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Obesity Affects Egg Quality, Study Finds
a blog by Claire, September 13, 2012
A new study sheds light on why obesity affects fertility treatment success. Researchers found that eggs from obese women undergoing in vitro fertilization (IVF) were of poorer quality with more than one spindle and disorganized chromosomes.
The study, which was published in the journal Human Reproducton was conducted by researchers at Brigham and Women's Hospital, who examined 276 mature human eggs that failed to fertilize from women who were undergoing IVF. Of these eggs, 105 were from severely obese women with a body mass index (BMI) between 35 and 50.1. There were 171 eggs were from women with a normal BMI, defined as between 18.5 and 24.9.
In a woman's egg, there is a meiotic spindle, which is a critical component involved in organizing chromosome pairs so a proper division of the pairs can occur as the egg is developing. An abnormal spindle can predispose the egg to being chromosomally abnormal. Eggs that have the best chance of fertilizing and supporting embryo development are mature eggs with one spindle upon which is attached one organized set of chromosomes, according to the researchers.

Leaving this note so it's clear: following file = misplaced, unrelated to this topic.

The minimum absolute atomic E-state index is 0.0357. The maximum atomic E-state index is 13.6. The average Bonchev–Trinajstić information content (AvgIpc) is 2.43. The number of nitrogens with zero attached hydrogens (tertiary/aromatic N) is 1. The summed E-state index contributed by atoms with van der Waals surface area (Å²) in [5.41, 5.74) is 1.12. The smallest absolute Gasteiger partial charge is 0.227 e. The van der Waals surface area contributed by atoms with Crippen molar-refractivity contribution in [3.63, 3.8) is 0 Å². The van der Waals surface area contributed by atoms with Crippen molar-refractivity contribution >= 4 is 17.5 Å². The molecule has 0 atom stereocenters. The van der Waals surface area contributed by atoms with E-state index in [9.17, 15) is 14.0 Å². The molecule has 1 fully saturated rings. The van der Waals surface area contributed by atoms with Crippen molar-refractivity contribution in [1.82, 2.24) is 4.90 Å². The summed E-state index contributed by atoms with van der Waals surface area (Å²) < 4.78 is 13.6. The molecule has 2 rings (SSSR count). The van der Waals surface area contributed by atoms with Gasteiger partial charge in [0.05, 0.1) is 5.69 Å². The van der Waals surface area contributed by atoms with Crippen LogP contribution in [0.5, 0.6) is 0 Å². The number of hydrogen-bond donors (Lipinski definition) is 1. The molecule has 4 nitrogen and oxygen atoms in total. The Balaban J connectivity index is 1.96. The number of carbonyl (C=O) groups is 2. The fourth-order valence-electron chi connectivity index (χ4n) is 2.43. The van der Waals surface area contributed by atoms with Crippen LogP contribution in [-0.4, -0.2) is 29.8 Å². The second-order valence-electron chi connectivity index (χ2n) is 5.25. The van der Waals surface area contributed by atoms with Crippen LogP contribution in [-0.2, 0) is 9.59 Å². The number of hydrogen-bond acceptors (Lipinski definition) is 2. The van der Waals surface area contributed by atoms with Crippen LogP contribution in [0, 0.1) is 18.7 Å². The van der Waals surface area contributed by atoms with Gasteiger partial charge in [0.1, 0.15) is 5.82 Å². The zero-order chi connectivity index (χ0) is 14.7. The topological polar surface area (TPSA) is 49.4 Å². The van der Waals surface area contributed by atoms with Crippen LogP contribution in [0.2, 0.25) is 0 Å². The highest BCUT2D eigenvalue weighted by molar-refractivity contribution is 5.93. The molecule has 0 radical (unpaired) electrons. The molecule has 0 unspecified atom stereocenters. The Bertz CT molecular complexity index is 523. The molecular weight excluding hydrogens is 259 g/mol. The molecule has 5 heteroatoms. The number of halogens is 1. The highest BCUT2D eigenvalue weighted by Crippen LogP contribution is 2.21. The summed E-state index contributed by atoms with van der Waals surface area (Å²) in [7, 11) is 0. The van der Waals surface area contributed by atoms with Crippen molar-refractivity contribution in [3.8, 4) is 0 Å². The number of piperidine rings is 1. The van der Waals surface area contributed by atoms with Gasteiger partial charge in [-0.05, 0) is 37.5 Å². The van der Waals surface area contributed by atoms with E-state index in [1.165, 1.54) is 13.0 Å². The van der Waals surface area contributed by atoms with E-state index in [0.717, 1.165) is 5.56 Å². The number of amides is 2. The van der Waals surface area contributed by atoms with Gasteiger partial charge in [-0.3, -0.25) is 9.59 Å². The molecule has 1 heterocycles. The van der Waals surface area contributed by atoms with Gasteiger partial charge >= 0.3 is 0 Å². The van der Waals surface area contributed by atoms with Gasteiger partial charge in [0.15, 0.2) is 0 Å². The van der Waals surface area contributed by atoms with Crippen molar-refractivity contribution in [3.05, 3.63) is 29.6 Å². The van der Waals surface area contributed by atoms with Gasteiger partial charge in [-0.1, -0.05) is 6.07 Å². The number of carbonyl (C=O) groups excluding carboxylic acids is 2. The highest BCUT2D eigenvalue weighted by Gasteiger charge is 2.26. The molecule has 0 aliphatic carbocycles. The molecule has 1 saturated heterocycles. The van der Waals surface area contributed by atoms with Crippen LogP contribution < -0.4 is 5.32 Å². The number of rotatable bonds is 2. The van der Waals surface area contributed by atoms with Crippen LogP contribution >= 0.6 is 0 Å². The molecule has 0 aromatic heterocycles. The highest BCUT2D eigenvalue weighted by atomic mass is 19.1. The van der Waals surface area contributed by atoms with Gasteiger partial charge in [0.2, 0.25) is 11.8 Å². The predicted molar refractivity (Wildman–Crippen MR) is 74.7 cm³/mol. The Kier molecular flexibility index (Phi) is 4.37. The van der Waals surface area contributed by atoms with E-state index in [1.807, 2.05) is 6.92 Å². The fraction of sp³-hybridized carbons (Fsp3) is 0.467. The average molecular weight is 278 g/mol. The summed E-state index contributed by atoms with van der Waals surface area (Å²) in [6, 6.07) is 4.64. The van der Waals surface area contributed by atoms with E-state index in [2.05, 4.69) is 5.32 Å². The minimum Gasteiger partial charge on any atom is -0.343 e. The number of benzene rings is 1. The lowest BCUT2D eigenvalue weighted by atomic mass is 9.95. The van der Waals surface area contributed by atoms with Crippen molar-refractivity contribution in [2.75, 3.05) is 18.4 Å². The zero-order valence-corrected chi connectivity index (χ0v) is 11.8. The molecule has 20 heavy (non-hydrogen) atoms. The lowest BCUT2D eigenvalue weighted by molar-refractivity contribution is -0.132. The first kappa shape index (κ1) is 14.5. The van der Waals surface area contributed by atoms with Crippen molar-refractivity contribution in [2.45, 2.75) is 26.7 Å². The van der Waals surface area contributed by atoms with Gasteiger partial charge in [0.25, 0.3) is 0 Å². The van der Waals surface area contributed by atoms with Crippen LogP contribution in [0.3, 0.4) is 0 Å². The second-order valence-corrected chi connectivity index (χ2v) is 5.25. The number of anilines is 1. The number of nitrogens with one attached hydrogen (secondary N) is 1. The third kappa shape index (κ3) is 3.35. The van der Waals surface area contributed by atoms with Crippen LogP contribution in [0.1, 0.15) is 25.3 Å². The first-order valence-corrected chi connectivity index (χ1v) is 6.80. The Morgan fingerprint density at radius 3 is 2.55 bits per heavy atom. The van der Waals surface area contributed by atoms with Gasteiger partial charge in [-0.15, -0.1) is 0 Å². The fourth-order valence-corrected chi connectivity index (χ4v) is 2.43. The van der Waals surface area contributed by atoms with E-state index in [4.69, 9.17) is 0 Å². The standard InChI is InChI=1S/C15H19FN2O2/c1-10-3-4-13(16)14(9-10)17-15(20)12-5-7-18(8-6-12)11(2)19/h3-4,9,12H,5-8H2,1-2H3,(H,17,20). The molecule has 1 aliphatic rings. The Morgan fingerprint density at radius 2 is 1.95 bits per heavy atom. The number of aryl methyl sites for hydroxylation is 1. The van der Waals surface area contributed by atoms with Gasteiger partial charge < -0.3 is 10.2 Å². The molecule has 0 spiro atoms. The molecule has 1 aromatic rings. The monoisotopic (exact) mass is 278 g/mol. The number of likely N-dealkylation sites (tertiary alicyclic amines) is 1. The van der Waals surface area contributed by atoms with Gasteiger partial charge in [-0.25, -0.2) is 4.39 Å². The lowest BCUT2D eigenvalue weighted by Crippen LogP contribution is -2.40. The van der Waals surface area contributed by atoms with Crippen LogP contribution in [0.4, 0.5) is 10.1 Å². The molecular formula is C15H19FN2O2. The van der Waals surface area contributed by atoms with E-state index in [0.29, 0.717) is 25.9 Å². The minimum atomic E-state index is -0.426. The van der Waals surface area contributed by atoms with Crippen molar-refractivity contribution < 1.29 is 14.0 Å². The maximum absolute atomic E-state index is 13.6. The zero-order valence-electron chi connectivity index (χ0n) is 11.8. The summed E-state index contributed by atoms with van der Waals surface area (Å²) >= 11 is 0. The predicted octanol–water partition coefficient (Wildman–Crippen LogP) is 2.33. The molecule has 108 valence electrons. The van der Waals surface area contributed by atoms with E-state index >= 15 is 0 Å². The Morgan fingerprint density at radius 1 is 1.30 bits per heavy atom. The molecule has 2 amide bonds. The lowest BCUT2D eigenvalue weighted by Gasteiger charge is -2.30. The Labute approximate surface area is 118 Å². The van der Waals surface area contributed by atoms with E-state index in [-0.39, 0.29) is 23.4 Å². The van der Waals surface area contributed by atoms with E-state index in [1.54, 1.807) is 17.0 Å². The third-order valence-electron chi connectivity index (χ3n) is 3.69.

The study found that the eggs from severely obese women were more likely to have multiple spindles and disorganized chromosomes, with nearly 60 percent of the eggs from the severely obese group having two spindles compared to only 35 percent of the eggs from the normal BMI group. Also, among the eggs with one spindle, nearly 30 percent of the eggs from the severely obese group had disorganized chromosomes, while only 9 percent of the eggs from the normal BMI group did.
Because the study only used eggs from women who received ovarian stimulation for IVF, the results cannot be applied for all eggs. However, with approximately one third of women of childbearing age battling obesity, it's worth reminding women to lose weight before trying to conceive and especially before undergoing fertility treatment such as IVF.